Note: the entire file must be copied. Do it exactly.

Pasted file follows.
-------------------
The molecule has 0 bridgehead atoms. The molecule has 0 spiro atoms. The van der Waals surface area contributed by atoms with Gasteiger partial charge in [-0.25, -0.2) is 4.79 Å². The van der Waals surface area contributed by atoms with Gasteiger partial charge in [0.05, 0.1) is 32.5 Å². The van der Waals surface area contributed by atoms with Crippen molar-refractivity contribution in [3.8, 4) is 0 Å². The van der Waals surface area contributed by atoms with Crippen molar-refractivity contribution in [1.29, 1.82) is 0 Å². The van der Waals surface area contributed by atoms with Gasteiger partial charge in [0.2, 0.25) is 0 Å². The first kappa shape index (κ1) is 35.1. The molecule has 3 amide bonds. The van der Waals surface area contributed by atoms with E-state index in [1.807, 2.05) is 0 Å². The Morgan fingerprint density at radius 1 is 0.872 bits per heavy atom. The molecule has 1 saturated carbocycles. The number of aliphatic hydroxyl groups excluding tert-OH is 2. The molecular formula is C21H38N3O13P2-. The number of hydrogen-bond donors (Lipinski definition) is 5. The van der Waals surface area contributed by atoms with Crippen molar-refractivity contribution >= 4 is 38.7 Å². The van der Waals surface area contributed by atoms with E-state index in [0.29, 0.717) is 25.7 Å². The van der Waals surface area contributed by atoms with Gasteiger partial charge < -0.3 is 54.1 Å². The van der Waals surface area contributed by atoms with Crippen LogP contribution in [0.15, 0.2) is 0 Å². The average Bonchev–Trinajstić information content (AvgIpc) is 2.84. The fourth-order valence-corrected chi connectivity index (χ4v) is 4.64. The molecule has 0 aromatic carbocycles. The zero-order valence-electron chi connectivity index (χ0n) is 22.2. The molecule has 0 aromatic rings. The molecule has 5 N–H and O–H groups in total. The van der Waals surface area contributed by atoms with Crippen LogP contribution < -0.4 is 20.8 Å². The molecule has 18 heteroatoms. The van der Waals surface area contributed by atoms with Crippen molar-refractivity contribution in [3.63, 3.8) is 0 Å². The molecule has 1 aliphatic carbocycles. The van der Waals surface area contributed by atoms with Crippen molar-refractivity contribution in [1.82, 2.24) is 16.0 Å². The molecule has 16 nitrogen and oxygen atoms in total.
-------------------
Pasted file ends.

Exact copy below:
The molecule has 0 bridgehead atoms. The molecule has 0 spiro atoms. The van der Waals surface area contributed by atoms with Gasteiger partial charge in [-0.25, -0.2) is 4.79 Å². The van der Waals surface area contributed by atoms with Gasteiger partial charge in [0.05, 0.1) is 32.5 Å². The van der Waals surface area contributed by atoms with Crippen molar-refractivity contribution in [3.8, 4) is 0 Å². The van der Waals surface area contributed by atoms with Crippen molar-refractivity contribution in [1.29, 1.82) is 0 Å². The van der Waals surface area contributed by atoms with Gasteiger partial charge in [0.2, 0.25) is 0 Å². The first kappa shape index (κ1) is 35.1. The molecule has 3 amide bonds. The van der Waals surface area contributed by atoms with E-state index in [1.807, 2.05) is 0 Å². The Morgan fingerprint density at radius 1 is 0.872 bits per heavy atom. The molecule has 1 saturated carbocycles. The number of aliphatic hydroxyl groups excluding tert-OH is 2. The molecular formula is C21H38N3O13P2-. The number of hydrogen-bond donors (Lipinski definition) is 5. The van der Waals surface area contributed by atoms with Crippen molar-refractivity contribution >= 4 is 38.7 Å². The van der Waals surface area contributed by atoms with E-state index in [0.29, 0.717) is 25.7 Å². The van der Waals surface area contributed by atoms with Gasteiger partial charge < -0.3 is 54.1 Å². The van der Waals surface area contributed by atoms with Crippen LogP contribution in [0.15, 0.2) is 0 Å². The average Bonchev–Trinajstić information content (AvgIpc) is 2.84. The fourth-order valence-corrected chi connectivity index (χ4v) is 4.64. The molecule has 0 aromatic carbocycles. The zero-order valence-electron chi connectivity index (χ0n) is 22.2. The molecule has 0 aromatic rings. The molecule has 5 N–H and O–H groups in total. The van der Waals surface area contributed by atoms with Crippen LogP contribution < -0.4 is 20.8 Å². The molecule has 18 heteroatoms. The van der Waals surface area contributed by atoms with Crippen molar-refractivity contribution in [3.63, 3.8) is 0 Å². The molecule has 1 aliphatic carbocycles. The van der Waals surface area contributed by atoms with Crippen molar-refractivity contribution in [1.82, 2.24) is 16.0 Å². The molecule has 16 nitrogen and oxygen atoms in total.